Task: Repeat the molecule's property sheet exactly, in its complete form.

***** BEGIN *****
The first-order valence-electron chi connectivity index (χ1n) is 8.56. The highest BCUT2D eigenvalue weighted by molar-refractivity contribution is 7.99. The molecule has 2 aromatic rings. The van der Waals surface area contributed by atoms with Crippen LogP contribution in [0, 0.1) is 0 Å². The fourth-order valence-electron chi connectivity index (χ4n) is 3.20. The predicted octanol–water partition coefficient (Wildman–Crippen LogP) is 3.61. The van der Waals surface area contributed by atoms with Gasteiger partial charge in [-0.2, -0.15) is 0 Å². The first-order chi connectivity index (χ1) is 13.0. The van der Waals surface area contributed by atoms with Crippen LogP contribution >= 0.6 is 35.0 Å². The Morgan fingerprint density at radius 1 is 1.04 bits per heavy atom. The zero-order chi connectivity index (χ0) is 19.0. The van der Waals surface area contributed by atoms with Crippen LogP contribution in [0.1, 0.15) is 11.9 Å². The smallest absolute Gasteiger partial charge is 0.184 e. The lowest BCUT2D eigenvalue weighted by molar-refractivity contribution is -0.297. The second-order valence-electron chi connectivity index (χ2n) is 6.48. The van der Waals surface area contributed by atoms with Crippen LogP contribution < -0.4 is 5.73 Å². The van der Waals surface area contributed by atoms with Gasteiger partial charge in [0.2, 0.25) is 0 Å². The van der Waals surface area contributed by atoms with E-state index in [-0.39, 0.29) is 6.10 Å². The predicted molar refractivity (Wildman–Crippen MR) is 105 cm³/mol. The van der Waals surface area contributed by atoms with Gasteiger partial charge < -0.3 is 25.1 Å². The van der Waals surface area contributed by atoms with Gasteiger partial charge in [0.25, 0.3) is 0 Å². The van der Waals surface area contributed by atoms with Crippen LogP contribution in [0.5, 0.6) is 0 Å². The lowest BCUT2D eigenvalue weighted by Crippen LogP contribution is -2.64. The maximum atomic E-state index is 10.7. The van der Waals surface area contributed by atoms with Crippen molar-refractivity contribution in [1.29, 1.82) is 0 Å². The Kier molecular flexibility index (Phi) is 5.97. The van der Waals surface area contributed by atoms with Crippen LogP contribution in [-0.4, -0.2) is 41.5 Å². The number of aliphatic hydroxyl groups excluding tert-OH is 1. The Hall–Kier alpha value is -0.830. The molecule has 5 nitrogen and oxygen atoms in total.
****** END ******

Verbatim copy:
The first-order valence-electron chi connectivity index (χ1n) is 8.56. The highest BCUT2D eigenvalue weighted by molar-refractivity contribution is 7.99. The molecule has 2 aromatic rings. The van der Waals surface area contributed by atoms with Crippen LogP contribution in [0, 0.1) is 0 Å². The fourth-order valence-electron chi connectivity index (χ4n) is 3.20. The predicted octanol–water partition coefficient (Wildman–Crippen LogP) is 3.61. The van der Waals surface area contributed by atoms with Gasteiger partial charge in [-0.2, -0.15) is 0 Å². The first-order chi connectivity index (χ1) is 13.0. The van der Waals surface area contributed by atoms with Crippen LogP contribution >= 0.6 is 35.0 Å². The Morgan fingerprint density at radius 1 is 1.04 bits per heavy atom. The zero-order chi connectivity index (χ0) is 19.0. The van der Waals surface area contributed by atoms with Crippen LogP contribution in [0.1, 0.15) is 11.9 Å². The smallest absolute Gasteiger partial charge is 0.184 e. The lowest BCUT2D eigenvalue weighted by molar-refractivity contribution is -0.297. The second-order valence-electron chi connectivity index (χ2n) is 6.48. The van der Waals surface area contributed by atoms with Crippen LogP contribution < -0.4 is 5.73 Å². The van der Waals surface area contributed by atoms with Gasteiger partial charge in [0.2, 0.25) is 0 Å². The van der Waals surface area contributed by atoms with E-state index in [-0.39, 0.29) is 6.10 Å². The predicted molar refractivity (Wildman–Crippen MR) is 105 cm³/mol. The van der Waals surface area contributed by atoms with Gasteiger partial charge < -0.3 is 25.1 Å². The van der Waals surface area contributed by atoms with Gasteiger partial charge in [0.25, 0.3) is 0 Å². The van der Waals surface area contributed by atoms with Crippen LogP contribution in [0.5, 0.6) is 0 Å². The lowest BCUT2D eigenvalue weighted by Crippen LogP contribution is -2.64. The maximum atomic E-state index is 10.7. The van der Waals surface area contributed by atoms with Crippen molar-refractivity contribution in [1.29, 1.82) is 0 Å². The Kier molecular flexibility index (Phi) is 5.97. The van der Waals surface area contributed by atoms with Crippen LogP contribution in [-0.4, -0.2) is 41.5 Å². The number of aliphatic hydroxyl groups excluding tert-OH is 1. The Hall–Kier alpha value is -0.830. The molecule has 5 nitrogen and oxygen atoms in total.